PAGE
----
To find the component forces that make up the composite or resultant force, it is essential that the sum of the component parts should equal the resultant. This condition is never observed by historical writers, and consequently, to explain the resultant force, they must inevitably admit, in addition to those insufficient contributory forces, some further unexplained force that affects also the resultant action.

The historian describing the campaign of 1813, or the restoration of the Bourbons, says bluntly that these events were produced by the will of Alexander. But the philosophic historian Gervinus, controverting the view of the special historian of those events, seeks to prove that the campaign of 1813 and the restoration of the Bourbons was due not only to Alexander, but also to the work of Stein, Metternich, Madame de Staël, Talleyrand, Fichte, Chateaubriand, and others. The historian obviously analyses the power of Alexander into component forces. Talleyrand, Chateaubriand, and so on, and the sum of these component forces, that is, the effect on one another of Chateaubriand, Talleyrand, Madame de Staël, and others is obviously not equal to the resultant effect, that is, the phenomenon of millions of Frenchmen submitting to the Bourbons. Such and such words being said to one another by Chateaubriand, Madame de Staël, and others, only affects their relation to one another, and does not account for the submission of millions. And therefore to explain how the submission of millions followed from their relation to one another, that is, how from component forces equal to a given quantity A, there followed a resultant equal to a thousand times A, the historian is inevitably bound to admit that force of power, which he has renounced, accepting it in the resultant force, that is, he is obliged to admit an unexplained force that acts on the resultant of those components. And this is just what the philosophic historians do. And consequently they not only contradict the writers of historical memoirs, but also contradict themselves.

Country people who have no clear idea of the cause of rain say: The wind has blown away the rain, or the wind is blowing up for rain, according as they are in want of rain or of fair weather. In the same way, philosophic historians at times, when they wish it to be so, when it fits in with their theory, say that power is the result of events; and at times, when they want to prove something else, they say power produces the events.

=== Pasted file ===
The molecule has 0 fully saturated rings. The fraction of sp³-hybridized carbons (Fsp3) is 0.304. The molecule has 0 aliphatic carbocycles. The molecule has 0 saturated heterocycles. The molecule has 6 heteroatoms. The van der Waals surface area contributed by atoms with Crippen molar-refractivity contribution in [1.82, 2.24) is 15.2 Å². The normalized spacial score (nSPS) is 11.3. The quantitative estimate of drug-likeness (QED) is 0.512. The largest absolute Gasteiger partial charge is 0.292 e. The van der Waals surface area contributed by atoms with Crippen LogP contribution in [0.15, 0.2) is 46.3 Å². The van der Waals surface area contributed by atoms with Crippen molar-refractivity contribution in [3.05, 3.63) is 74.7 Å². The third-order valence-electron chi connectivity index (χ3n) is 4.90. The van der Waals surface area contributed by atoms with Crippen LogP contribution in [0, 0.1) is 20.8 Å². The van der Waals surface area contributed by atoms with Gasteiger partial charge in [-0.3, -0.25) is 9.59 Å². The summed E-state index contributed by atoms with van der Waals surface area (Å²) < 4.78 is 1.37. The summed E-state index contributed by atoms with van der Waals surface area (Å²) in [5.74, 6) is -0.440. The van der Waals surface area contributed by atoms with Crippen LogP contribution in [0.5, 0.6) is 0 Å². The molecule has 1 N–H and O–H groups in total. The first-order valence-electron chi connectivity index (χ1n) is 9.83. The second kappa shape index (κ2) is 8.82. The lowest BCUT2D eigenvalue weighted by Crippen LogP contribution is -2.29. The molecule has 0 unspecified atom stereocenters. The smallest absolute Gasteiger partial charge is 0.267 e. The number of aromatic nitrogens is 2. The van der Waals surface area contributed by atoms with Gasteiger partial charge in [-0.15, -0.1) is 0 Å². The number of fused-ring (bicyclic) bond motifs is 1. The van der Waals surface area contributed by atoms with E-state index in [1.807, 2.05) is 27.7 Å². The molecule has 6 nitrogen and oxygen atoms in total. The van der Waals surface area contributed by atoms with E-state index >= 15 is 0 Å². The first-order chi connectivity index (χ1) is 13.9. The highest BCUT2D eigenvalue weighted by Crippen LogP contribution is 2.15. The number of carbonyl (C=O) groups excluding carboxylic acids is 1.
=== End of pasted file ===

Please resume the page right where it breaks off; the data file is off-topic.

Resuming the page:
A third class of historians, the writers of the so-called history of culture, following on the lines laid down by the writers of universal history who sometimes accept writers and ladies as forces producing events, yet understand that force quite differently. They see that force in so-called culture, in intellectual activity. The historians of culture are quite consistent as regards their prototypes—the writers of universal history—for if historical events can be explained by certain persons having said certain things to one another, why not explain them by certain persons having written certain books? Out of all the immense number of tokens that accompany every living phenomenon, these historians select the symptom of intellectual activity, and assert that this symptom is the cause. But in spite of all their endeavours to prove that the cause of events lies in intellectual activity, it is only by a great stretch that one can agree that there is anything in common between intellectual activity and the movement of peoples. And it is altogether impossible to admit that intellectual activity has guided the actions of men, for such phenomena as the cruel murders of the French Revolution, resulting from the doctrine of the equality of man, and the most wicked wars and massacres arising from the Gospel of love, do not confirm this hypothesis.